6. Security Directives Ordinance (Amendment 42) (Judea & Samaria) (number 1744), 2014 (Signed 9.9.2014) –
This amendment extends the temporary order authorizing the Judea & Samaria Military Court to judge persons who had committed crimes in area A, relating to the illegal trade of stolen cars registered in Israel, for two more years.
This amendment indirectly authorizes the IDF and Police Forces with the an accompanying authority to the power of prosecution, to detain, arrest, search and seize, regarding people and property in area A, in relation to law enforcement regarding vehicle thefts.
7. Security Directives Ordinance (Amendment 43) (Judea & Samaria) (number 1745), 2014 (Signed 10.9.2014) –
The amendment requires that interrogation of minors by police officers, be conducted in the suspects’ language or in a language the suspect understands.
As for the transcript of such an interrogation, if it cannot be transcribed in the language it is being held, the police must record the interrogation by audio or audiovisual means. This, unless the interrogation takes place outside a police station, when the interrogation cannot be transcribed in the language it is being conducted, the transcription may be done in a language the suspect understands.
Nonetheless, if the minor is suspected of a non-security offence, with a punishment of up to ten years incarceration, his interrogation must be recorded audio visually.
These rules do not apply as a requirement to minors suspected of security offences. It should be mentioned that these amendments are but a part of a wide variety of amendments which improve the protection of minors standing trial in the area, enacted and implemented over the past few years.
8. Security Directives Ordinance (Amendment 44) (Taking of Identification), 2014 (Signed 20.11.2014) –
This amendment allows soldiers to collect identifying markers from a person, by a medical professional, as long as the person is a victim, witness or any other person not under suspicion, if there is reasonable ground to assume that the person has, in or on their body, evidence needed for the investigation of a crime or needed to check the persons’ possible involvement in the crime.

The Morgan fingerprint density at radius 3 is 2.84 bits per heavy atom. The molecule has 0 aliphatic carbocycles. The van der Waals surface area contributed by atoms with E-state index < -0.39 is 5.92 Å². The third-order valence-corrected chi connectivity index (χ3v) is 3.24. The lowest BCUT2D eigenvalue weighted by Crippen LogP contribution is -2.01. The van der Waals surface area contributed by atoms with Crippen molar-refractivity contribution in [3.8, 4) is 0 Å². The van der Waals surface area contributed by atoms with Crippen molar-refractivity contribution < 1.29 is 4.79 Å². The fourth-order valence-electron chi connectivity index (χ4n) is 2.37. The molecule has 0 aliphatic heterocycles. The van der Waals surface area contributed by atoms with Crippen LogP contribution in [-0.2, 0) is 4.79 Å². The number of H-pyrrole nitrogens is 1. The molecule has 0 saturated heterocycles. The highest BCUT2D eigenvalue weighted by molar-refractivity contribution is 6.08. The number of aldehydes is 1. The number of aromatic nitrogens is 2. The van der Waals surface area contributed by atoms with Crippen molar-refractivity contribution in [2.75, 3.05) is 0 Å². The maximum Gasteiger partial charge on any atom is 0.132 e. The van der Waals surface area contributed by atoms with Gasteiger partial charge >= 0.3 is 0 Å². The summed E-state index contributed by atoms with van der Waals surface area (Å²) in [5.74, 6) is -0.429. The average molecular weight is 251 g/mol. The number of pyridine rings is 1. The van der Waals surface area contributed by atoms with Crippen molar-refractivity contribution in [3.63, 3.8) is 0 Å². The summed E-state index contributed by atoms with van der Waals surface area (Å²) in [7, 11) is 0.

The amendment limits this authority, by requiring that the procedure, why it is being undertaken and what may be done with the evidence collected, be explained in a manner understandable to the person. Further, after this explanation the person must give his consent in writing. The amendment also describes permitted uses for such collected evidence.
9. Security Directives Ordinance (Judea & Samaria) (Amendment 36) (Amendment number 1751), 2014 (Signed 27.11.2014) –
This amendment serves to clarify Ordinance 1732.
Ordinance 1732 stipulated that judicial review by force of Article 61 to the Security Directives Ordinance, of seizures and confiscation made by the Military Commander , by force of the Defense Regulations of 1945, , , cannot be done by the military courts (only the High Court of Justice).
10. Operation of Jails Ordinance (Amendment 7) (Judea & Samaria) (number 1736), 2014 (Signed 7.4.2014) –
This amendment, based for the most part on parallel articles in the Israeli Jails Ordinance [New Version] of 1971, amended the Operations of Jails Ordinance (West Bank) (number 29) of 1967. The amended Ordinance now allows an administrator who had convicted a prisoner for a disciplinary infraction, to require him, in addition to any other punishment, to pay payment of restitution for damages caused by the infraction, up to the amount of 2,282 NIS.